Her work at Chemical & Engineering News prepared her for the role that she would take on in 2003 as ACS’s executive director.

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Life’s First Spark Re-Created

A recently conducted experiment may give us a better understanding of how the Earth possibly began.

Scientists took to the lab with a powerful 500-foot laser to re-create what might have been the original spark of life on Earth.

This from Associated Press:

The researchers zapped clay and a chemical soup with the laser to simulate the energy of a speeding asteroid smashing into the planet. They ended up creating what can be considered crucial pieces of the building blocks of life.

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New Electrochemistry Knowledge Base

After 30 years of research at Argonne National Laboratory, ECS's Zoltan Nagy edits and updates his Electrochemistry Knowledge Base and serves as the Society's Historian.

After 30 years of research at Argonne National Laboratory, ECS’s Zoltan Nagy edits and updates his Electrochemistry Knowledge Base and serves as the ECS Historian.

What is electrochemistry? Why should society as a whole care?

Long time ECS member, Zoltan Nagy, is partnering with The Electrochemical Society in an attempt to answer these questions with the relaunch of his Electrochemistry Knowledge Base.

Since the late 90s, Nagy has been compiling this huge network of electrochemical knowledge in order to showcase why electrochemistry is so vital to the growth and nourishment of society.

“It may sound selfish, but I think electrochemistry is very important for society and people know very little about it,” says Nagy.

He began compiling the site during the infancy of the internet – around the second half of the 90s.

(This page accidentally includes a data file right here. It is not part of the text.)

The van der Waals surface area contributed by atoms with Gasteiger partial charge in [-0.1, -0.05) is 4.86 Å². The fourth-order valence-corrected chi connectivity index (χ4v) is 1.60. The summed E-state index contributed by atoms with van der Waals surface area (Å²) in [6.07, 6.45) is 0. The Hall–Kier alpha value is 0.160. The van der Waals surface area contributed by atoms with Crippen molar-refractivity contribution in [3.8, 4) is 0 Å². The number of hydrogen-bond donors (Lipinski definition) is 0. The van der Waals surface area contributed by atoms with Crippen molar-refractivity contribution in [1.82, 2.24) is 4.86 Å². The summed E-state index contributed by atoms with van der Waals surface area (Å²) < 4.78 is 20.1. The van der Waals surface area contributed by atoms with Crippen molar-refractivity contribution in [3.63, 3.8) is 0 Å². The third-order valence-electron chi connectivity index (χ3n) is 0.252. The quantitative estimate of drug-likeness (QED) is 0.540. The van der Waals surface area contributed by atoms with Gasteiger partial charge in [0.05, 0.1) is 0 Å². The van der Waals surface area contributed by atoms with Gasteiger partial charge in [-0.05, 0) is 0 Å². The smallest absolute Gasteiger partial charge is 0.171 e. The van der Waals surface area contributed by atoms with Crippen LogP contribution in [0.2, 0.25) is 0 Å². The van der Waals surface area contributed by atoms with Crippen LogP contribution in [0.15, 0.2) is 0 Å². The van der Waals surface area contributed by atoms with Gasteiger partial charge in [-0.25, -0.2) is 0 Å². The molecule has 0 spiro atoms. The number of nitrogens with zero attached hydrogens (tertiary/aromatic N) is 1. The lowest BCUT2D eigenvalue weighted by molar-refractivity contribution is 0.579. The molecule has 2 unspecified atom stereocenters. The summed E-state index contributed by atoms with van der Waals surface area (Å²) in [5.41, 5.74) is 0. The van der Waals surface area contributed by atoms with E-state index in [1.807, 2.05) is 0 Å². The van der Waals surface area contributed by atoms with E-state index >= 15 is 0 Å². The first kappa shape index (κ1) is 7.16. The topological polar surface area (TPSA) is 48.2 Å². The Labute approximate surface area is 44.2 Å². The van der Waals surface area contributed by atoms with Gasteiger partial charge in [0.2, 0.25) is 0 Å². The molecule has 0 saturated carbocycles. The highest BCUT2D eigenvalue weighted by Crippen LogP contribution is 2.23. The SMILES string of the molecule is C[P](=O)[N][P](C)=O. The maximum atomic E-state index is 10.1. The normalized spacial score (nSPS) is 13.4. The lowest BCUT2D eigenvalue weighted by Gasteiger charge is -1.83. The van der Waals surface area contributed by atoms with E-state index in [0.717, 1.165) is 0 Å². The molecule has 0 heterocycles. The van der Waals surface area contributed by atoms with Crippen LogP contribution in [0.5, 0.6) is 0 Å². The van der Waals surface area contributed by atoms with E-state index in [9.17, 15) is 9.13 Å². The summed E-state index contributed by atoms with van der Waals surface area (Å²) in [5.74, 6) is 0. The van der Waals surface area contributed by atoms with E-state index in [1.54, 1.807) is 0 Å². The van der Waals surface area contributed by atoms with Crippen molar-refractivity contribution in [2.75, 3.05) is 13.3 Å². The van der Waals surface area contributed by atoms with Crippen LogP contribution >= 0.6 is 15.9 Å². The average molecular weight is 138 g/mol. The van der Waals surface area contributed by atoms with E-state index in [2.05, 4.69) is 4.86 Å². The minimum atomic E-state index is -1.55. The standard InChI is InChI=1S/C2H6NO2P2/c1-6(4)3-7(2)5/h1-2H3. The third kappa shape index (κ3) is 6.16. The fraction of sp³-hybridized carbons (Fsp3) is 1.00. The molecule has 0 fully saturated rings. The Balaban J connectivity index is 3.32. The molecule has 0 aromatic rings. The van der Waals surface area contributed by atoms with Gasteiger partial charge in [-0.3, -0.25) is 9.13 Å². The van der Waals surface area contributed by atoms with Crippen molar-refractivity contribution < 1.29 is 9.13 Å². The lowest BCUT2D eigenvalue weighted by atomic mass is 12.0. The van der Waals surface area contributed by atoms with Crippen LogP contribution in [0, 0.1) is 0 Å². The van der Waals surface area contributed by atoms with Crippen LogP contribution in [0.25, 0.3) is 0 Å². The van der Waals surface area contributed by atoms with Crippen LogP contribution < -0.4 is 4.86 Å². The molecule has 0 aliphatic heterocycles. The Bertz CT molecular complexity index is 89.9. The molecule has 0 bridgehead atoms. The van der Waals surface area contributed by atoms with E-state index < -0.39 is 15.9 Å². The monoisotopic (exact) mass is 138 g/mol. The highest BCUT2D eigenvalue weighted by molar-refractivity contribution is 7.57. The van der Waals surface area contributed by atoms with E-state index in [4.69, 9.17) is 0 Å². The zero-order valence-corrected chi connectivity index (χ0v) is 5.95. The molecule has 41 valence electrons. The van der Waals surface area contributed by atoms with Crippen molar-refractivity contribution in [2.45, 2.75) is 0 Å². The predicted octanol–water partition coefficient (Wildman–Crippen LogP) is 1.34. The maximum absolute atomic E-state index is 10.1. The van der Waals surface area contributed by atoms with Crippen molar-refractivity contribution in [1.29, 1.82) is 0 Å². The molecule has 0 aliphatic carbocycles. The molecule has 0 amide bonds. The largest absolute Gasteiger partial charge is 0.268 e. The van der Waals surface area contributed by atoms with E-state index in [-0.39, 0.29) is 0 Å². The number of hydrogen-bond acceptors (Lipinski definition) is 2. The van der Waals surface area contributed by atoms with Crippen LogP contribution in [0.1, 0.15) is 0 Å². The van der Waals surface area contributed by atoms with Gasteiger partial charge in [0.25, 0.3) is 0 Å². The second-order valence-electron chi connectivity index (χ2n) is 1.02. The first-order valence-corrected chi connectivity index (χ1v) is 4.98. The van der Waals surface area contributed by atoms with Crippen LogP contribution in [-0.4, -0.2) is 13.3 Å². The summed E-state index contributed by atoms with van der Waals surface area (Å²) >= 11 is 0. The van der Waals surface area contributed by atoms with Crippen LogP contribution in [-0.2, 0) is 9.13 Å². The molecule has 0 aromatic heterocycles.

“I decided to put together a website for the education of the public,” Nagy says. “The articles are written in every simple language so that people can understand and see what electrochemistry does for society.”

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The Art of Dried Whiskey and Microscopy

The image to your right may look like a fine art print of an ocean scene at night, but it’s actually just a close-up of some dried Glenlivet 162, or for those of you who aren’t avid alcohol connoisseurs – it’s simply a photo of whiskey.

Maybe “simple” is not the best word to describe the chemical process that takes place, but the discovery that whiskey can make these beautiful images had a humble beginning.

Professional artist and photographer Ernie Button started creating photos of the patterns formed after letting a drop or two of whiskey dry at the bottom of a glass, which resulted in these clear and rhythmic images.

Though he loved the aesthetic value, Button wanted to understand why the images looked the way they looked.

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Celebrate Giving Tuesday with ECS

givingtuesday2Today, families, businesses, charities and communities around the world are joining together to celebrate generosity and to give support through #GivingTuesday.

Join ECS and organizations around the world in celebrating #GivingTuesday
by making a donation today.

Support young scientists
Your generosity helps ECS support students and young scientists through:

With your help, ECS will remain committed to fostering the growth and development of electrochemistry and solid state science among the next generation of researchers, scientists and engineers.

Support the science of sustainability
From inventing renewable energy technologies to disposing of toxic wastes and keeping our water clean, the scientists that support ECS hold the keys to solving global challenges in energy, waste and water. Your Giving Tuesday gift will help ECS continue a legacy of scientific recognition, innovation and education.

Please be part of a new global tradition of generosity.
DONATE NOW!

Your donations make it possible for ECS to support students and scientists in the field of electrochemical and solid state science and technology. Thank you for your generosity!

34 Years of Leadership – Roque J. Calvo

Roque Calvo

ECS Executive Director, Roque Calvo marks 34 years of service

This week at ECS, we’re celebrating Executive Director Roque J. Calvo’s 34th anniversary with the Society. Through hard-work and a clear vision, Calvo has helped transform the Society into what it is today.

Here’s a brief look at Calvo’s roots with ECS and his 34-year journey with the Society.

Roque J. Calvo joined the Society staff in 1980 as the Accounting Supervisor, managing the financial operations for the headquarters. After two years, he was promoted to Assistant Executive Secretary. In 1991, ECS’s Bud Branneky retired and was succeeded by Calvo as the Executive Secretary – being only the fourth to claim this title in the Society’s 98-year history. The title was changed to Executive Director in 1994 – the title that Calvo holds to this day.